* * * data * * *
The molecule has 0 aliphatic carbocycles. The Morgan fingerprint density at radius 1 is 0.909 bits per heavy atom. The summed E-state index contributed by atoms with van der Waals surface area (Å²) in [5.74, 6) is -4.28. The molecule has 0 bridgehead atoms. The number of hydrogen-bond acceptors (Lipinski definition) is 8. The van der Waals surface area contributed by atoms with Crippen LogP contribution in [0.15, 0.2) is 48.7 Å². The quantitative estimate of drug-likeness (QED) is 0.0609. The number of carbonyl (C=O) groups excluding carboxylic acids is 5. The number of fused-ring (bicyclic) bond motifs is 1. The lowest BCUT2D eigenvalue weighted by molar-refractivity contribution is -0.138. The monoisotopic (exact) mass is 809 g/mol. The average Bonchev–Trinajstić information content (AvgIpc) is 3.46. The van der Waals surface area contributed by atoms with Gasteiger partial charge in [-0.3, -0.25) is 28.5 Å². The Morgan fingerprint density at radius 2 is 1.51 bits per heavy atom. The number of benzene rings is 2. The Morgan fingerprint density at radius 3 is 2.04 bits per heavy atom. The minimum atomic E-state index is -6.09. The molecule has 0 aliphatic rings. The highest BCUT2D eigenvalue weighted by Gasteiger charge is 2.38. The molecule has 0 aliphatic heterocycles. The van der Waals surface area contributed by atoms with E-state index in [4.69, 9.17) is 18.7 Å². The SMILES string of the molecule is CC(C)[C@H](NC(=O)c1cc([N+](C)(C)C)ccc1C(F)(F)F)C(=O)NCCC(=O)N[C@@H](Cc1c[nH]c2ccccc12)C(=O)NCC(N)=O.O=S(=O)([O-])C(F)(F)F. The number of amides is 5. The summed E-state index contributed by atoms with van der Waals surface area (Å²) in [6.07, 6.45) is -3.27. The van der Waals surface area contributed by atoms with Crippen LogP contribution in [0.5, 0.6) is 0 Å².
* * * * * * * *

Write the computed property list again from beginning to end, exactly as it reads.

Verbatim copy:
The molecule has 0 aliphatic carbocycles. The Morgan fingerprint density at radius 1 is 0.909 bits per heavy atom. The summed E-state index contributed by atoms with van der Waals surface area (Å²) in [5.74, 6) is -4.28. The molecule has 0 bridgehead atoms. The number of hydrogen-bond acceptors (Lipinski definition) is 8. The van der Waals surface area contributed by atoms with Crippen LogP contribution in [0.15, 0.2) is 48.7 Å². The quantitative estimate of drug-likeness (QED) is 0.0609. The number of carbonyl (C=O) groups excluding carboxylic acids is 5. The number of fused-ring (bicyclic) bond motifs is 1. The lowest BCUT2D eigenvalue weighted by molar-refractivity contribution is -0.138. The monoisotopic (exact) mass is 809 g/mol. The average Bonchev–Trinajstić information content (AvgIpc) is 3.46. The van der Waals surface area contributed by atoms with Gasteiger partial charge in [-0.3, -0.25) is 28.5 Å². The Morgan fingerprint density at radius 2 is 1.51 bits per heavy atom. The number of benzene rings is 2. The Morgan fingerprint density at radius 3 is 2.04 bits per heavy atom. The minimum atomic E-state index is -6.09. The molecule has 0 aliphatic rings. The highest BCUT2D eigenvalue weighted by Gasteiger charge is 2.38. The molecule has 0 aliphatic heterocycles. The van der Waals surface area contributed by atoms with E-state index in [4.69, 9.17) is 18.7 Å². The SMILES string of the molecule is CC(C)[C@H](NC(=O)c1cc([N+](C)(C)C)ccc1C(F)(F)F)C(=O)NCCC(=O)N[C@@H](Cc1c[nH]c2ccccc12)C(=O)NCC(N)=O.O=S(=O)([O-])C(F)(F)F. The number of amides is 5. The summed E-state index contributed by atoms with van der Waals surface area (Å²) in [6.07, 6.45) is -3.27. The van der Waals surface area contributed by atoms with Crippen LogP contribution in [0.5, 0.6) is 0 Å².